RICHMOND, Va. — Concerns over “sexually explicit books” in school libraries have made their way to the General Assembly.
A Virginia Beach lawmaker wants parents to have more say over what books their child can check out of the school library.
New legislation from Del. Tim Anderson would require school librarians to catalog books with explicit content so parents can decide which books their children can – or cannot – read.
“We’re not talking about written books, we’re talking about picture/graphic novels that have actual depictions of sexual intercourse," Anderson said.
Among the books, Anderson takes issue with are titles like "Gender Queer," "The Handmaid’s Tale" graphic novel, and "Assassination Classroom."
House Bill 1379 would give parents more control over the school library check-out process by letting them opt their children out of accessing certain books.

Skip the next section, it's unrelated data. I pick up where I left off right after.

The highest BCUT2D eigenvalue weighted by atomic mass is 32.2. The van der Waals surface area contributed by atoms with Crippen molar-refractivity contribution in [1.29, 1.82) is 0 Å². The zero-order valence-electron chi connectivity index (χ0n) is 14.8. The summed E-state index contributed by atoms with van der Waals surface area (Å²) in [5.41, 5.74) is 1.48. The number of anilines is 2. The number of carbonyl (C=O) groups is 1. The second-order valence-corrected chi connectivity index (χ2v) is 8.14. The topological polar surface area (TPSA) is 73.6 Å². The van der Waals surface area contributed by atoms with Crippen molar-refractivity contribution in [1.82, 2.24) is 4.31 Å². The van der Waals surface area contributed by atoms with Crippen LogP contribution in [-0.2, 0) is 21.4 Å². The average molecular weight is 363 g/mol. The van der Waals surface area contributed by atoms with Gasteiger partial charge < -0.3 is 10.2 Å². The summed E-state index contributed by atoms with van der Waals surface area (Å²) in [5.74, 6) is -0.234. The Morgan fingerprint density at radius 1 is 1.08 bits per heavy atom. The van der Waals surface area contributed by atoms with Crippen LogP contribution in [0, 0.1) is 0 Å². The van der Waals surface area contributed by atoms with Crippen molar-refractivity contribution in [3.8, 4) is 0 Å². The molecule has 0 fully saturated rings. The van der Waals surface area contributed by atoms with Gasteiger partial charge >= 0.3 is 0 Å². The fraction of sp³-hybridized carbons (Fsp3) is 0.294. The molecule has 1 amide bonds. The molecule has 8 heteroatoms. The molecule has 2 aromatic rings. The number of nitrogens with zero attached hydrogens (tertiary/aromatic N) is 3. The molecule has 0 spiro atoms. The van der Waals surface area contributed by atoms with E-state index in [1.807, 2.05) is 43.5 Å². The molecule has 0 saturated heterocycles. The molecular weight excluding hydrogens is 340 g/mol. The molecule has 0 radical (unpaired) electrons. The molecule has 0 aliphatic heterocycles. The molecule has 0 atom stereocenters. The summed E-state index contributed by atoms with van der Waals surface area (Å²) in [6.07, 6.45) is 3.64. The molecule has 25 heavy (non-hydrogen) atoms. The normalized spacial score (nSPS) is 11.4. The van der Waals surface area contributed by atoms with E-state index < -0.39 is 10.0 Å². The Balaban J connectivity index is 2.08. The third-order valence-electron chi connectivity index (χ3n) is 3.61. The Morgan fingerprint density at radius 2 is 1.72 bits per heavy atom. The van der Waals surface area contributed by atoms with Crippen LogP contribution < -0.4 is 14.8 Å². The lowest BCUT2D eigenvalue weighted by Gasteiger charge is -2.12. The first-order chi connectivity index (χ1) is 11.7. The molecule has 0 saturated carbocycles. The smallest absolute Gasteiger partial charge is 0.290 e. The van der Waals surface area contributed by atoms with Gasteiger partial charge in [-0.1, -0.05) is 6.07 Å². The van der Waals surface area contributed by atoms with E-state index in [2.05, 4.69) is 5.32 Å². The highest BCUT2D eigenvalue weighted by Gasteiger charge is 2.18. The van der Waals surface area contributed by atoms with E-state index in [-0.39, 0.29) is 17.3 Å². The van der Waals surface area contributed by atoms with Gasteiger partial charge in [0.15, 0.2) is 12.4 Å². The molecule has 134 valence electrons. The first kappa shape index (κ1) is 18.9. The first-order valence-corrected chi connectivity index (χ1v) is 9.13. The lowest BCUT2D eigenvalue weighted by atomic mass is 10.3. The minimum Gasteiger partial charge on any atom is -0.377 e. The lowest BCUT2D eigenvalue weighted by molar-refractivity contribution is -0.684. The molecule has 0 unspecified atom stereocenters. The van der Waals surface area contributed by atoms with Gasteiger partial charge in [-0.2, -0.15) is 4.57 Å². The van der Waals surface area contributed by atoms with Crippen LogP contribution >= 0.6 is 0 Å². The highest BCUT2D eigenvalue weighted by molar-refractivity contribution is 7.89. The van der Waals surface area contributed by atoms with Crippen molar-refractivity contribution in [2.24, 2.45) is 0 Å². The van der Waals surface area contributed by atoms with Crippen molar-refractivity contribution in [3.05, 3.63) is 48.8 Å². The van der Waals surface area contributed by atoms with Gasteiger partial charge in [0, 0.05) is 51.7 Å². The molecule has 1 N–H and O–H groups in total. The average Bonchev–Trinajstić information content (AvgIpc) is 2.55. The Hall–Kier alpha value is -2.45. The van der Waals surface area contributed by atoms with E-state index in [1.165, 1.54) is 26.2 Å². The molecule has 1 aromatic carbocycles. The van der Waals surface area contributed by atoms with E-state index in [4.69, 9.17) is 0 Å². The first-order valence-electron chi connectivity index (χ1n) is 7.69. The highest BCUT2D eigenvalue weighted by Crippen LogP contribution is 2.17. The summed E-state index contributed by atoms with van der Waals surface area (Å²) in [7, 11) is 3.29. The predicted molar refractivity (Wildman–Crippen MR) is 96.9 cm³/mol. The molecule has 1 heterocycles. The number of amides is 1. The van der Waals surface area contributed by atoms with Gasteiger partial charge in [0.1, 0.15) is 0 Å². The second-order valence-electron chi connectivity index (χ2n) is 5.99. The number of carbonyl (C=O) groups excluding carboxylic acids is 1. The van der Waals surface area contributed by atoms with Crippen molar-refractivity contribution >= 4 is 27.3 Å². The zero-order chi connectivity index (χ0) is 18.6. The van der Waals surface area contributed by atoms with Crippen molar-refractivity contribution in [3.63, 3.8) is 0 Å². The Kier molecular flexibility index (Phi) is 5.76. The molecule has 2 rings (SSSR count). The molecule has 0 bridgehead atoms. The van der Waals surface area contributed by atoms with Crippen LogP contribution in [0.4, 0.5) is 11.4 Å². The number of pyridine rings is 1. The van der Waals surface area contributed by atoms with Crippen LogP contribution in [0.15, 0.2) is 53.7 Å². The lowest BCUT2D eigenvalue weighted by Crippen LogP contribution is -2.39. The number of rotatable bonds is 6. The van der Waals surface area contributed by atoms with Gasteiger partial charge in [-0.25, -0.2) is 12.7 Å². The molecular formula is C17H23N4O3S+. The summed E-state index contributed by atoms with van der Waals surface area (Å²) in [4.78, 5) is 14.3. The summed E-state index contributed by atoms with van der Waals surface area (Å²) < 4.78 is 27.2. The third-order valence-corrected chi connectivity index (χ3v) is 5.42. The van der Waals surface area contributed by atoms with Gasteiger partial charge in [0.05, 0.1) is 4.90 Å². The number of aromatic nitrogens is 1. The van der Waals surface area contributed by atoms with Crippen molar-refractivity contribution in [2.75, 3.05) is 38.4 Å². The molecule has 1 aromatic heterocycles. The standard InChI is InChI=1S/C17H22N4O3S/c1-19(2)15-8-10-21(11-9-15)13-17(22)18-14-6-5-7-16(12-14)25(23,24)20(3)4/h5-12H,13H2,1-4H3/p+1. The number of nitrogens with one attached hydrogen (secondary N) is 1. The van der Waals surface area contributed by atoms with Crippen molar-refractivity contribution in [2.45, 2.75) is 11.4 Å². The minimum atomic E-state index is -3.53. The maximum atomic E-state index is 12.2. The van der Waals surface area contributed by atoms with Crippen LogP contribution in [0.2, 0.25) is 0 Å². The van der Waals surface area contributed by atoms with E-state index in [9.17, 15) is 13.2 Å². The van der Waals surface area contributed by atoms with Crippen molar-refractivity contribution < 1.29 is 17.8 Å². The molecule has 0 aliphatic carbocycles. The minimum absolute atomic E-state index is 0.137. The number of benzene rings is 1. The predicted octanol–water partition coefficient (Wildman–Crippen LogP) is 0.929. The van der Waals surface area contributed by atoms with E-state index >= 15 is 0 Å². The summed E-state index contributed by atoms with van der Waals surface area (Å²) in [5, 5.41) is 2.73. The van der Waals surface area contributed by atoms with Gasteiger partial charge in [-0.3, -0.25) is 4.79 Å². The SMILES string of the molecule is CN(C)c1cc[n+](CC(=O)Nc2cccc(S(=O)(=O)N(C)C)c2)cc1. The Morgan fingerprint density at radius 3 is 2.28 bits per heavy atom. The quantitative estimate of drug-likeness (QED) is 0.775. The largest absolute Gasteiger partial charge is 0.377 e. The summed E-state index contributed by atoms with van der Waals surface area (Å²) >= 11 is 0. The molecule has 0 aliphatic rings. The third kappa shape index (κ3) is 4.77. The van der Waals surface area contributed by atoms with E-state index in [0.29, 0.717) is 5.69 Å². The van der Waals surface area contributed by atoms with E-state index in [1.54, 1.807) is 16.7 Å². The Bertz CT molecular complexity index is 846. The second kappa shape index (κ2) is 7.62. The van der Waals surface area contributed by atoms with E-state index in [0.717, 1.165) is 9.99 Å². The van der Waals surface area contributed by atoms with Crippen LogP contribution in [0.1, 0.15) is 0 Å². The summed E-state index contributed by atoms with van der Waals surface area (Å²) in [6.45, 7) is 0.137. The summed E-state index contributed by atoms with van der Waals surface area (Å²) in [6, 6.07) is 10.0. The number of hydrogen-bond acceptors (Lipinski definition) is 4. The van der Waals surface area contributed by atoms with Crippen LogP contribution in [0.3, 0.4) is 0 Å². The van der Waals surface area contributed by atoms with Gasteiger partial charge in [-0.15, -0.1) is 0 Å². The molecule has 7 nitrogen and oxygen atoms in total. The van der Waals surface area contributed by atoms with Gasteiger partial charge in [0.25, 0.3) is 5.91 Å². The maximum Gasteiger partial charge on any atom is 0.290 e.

Those on the other side say people are looking at the books out of context and banning the books may have the opposite effect on readers and will instead push more children to seek them out.
“We’re not trying to ban books that deal with racial injustice, we’re not trying to deal with books that talk about uncomfortable things," Anderson said. "We’re trying to ban books that have images that are so harmful to minors that it would be a crime for me to go out to a playground and show them to children, but they’re in school libraries.”
He said parents should have a say in whether their children can access these books at school.
“When we read them, they were so graphically explicit, we had to excuse all of the minors that were in the Chamber because it would have been a crime for me to read those books in the presence of minors. They are that bad,” Anderson said.
Last May, school leaders with Virginia Beach City Public Schools and Chesapeake Public Schools removed "Gender Queer" from school libraries after community members raised concerns about the contents.